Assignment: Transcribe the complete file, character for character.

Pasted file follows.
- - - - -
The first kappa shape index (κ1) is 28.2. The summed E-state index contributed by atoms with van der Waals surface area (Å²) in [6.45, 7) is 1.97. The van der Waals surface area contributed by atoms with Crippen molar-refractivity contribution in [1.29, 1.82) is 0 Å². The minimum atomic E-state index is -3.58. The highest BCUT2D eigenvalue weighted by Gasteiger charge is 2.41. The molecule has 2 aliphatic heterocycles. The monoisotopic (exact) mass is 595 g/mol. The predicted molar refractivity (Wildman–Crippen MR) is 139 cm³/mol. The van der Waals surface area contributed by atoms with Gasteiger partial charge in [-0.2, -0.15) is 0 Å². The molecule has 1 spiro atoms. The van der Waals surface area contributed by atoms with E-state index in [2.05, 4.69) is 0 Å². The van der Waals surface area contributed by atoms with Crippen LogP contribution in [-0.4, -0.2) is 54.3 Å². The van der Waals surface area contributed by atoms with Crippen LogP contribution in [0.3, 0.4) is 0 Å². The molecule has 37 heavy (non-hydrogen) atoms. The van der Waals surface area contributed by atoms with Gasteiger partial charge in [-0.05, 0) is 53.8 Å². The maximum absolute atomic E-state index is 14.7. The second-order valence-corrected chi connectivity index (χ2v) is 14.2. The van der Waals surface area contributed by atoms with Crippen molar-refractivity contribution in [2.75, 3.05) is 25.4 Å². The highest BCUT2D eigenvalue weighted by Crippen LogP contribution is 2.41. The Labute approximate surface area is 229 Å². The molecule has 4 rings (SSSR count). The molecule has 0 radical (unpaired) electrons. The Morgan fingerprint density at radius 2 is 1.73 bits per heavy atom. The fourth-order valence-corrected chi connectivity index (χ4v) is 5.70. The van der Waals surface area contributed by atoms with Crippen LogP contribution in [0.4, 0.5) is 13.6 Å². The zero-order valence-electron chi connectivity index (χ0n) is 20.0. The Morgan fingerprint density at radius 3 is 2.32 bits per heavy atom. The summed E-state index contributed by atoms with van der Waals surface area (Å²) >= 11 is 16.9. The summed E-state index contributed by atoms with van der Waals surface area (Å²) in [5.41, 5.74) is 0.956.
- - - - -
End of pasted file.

The first kappa shape index (κ1) is 28.2. The summed E-state index contributed by atoms with van der Waals surface area (Å²) in [6.45, 7) is 1.97. The van der Waals surface area contributed by atoms with Crippen molar-refractivity contribution in [1.29, 1.82) is 0 Å². The minimum atomic E-state index is -3.58. The highest BCUT2D eigenvalue weighted by Gasteiger charge is 2.41. The molecule has 2 aliphatic heterocycles. The monoisotopic (exact) mass is 595 g/mol. The predicted molar refractivity (Wildman–Crippen MR) is 139 cm³/mol. The van der Waals surface area contributed by atoms with Gasteiger partial charge in [-0.2, -0.15) is 0 Å². The molecule has 1 spiro atoms. The van der Waals surface area contributed by atoms with E-state index in [2.05, 4.69) is 0 Å². The van der Waals surface area contributed by atoms with Crippen LogP contribution in [-0.4, -0.2) is 54.3 Å². The van der Waals surface area contributed by atoms with Crippen LogP contribution in [0.3, 0.4) is 0 Å². The molecule has 37 heavy (non-hydrogen) atoms. The van der Waals surface area contributed by atoms with Gasteiger partial charge in [-0.05, 0) is 53.8 Å². The maximum absolute atomic E-state index is 14.7. The second-order valence-corrected chi connectivity index (χ2v) is 14.2. The van der Waals surface area contributed by atoms with Crippen molar-refractivity contribution in [2.75, 3.05) is 25.4 Å². The highest BCUT2D eigenvalue weighted by Crippen LogP contribution is 2.41. The Labute approximate surface area is 229 Å². The molecule has 4 rings (SSSR count). The molecule has 0 radical (unpaired) electrons. The Morgan fingerprint density at radius 2 is 1.73 bits per heavy atom. The fourth-order valence-corrected chi connectivity index (χ4v) is 5.70. The van der Waals surface area contributed by atoms with Crippen LogP contribution in [0.4, 0.5) is 13.6 Å². The zero-order valence-electron chi connectivity index (χ0n) is 20.0. The Morgan fingerprint density at radius 3 is 2.32 bits per heavy atom. The summed E-state index contributed by atoms with van der Waals surface area (Å²) >= 11 is 16.9. The summed E-state index contributed by atoms with van der Waals surface area (Å²) in [5.41, 5.74) is 0.956.